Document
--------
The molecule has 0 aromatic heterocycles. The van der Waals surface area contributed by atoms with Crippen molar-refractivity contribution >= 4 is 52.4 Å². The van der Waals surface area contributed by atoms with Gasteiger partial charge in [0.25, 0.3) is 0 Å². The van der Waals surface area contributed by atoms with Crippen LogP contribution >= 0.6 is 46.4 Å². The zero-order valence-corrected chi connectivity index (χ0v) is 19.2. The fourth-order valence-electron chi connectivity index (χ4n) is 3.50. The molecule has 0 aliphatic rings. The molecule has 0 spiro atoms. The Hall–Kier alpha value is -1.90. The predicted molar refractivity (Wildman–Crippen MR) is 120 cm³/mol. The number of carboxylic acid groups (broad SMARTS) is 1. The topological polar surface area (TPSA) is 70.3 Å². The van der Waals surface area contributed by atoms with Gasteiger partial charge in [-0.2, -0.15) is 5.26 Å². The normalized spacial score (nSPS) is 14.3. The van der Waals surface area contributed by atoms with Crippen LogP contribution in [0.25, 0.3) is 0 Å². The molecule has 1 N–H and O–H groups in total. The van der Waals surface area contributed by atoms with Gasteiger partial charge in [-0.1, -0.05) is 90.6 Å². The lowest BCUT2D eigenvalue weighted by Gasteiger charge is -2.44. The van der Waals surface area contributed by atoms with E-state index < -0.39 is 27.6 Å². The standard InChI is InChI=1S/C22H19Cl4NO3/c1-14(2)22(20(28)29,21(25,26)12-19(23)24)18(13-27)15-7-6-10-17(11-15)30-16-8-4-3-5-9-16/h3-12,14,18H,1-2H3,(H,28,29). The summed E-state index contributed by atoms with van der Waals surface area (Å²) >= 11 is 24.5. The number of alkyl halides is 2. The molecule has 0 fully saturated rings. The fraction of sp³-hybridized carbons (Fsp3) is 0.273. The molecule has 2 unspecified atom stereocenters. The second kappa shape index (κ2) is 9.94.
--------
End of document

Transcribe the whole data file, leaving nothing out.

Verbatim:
The molecule has 0 aromatic heterocycles. The van der Waals surface area contributed by atoms with Crippen molar-refractivity contribution >= 4 is 52.4 Å². The van der Waals surface area contributed by atoms with Gasteiger partial charge in [0.25, 0.3) is 0 Å². The van der Waals surface area contributed by atoms with Crippen LogP contribution >= 0.6 is 46.4 Å². The zero-order valence-corrected chi connectivity index (χ0v) is 19.2. The fourth-order valence-electron chi connectivity index (χ4n) is 3.50. The molecule has 0 aliphatic rings. The molecule has 0 spiro atoms. The Hall–Kier alpha value is -1.90. The predicted molar refractivity (Wildman–Crippen MR) is 120 cm³/mol. The number of carboxylic acid groups (broad SMARTS) is 1. The topological polar surface area (TPSA) is 70.3 Å². The van der Waals surface area contributed by atoms with Gasteiger partial charge in [-0.2, -0.15) is 5.26 Å². The normalized spacial score (nSPS) is 14.3. The van der Waals surface area contributed by atoms with Crippen LogP contribution in [0.25, 0.3) is 0 Å². The molecule has 1 N–H and O–H groups in total. The van der Waals surface area contributed by atoms with Gasteiger partial charge in [-0.1, -0.05) is 90.6 Å². The lowest BCUT2D eigenvalue weighted by Gasteiger charge is -2.44. The van der Waals surface area contributed by atoms with E-state index < -0.39 is 27.6 Å². The standard InChI is InChI=1S/C22H19Cl4NO3/c1-14(2)22(20(28)29,21(25,26)12-19(23)24)18(13-27)15-7-6-10-17(11-15)30-16-8-4-3-5-9-16/h3-12,14,18H,1-2H3,(H,28,29). The summed E-state index contributed by atoms with van der Waals surface area (Å²) >= 11 is 24.5. The number of alkyl halides is 2. The molecule has 0 fully saturated rings. The fraction of sp³-hybridized carbons (Fsp3) is 0.273. The molecule has 2 unspecified atom stereocenters. The second kappa shape index (κ2) is 9.94.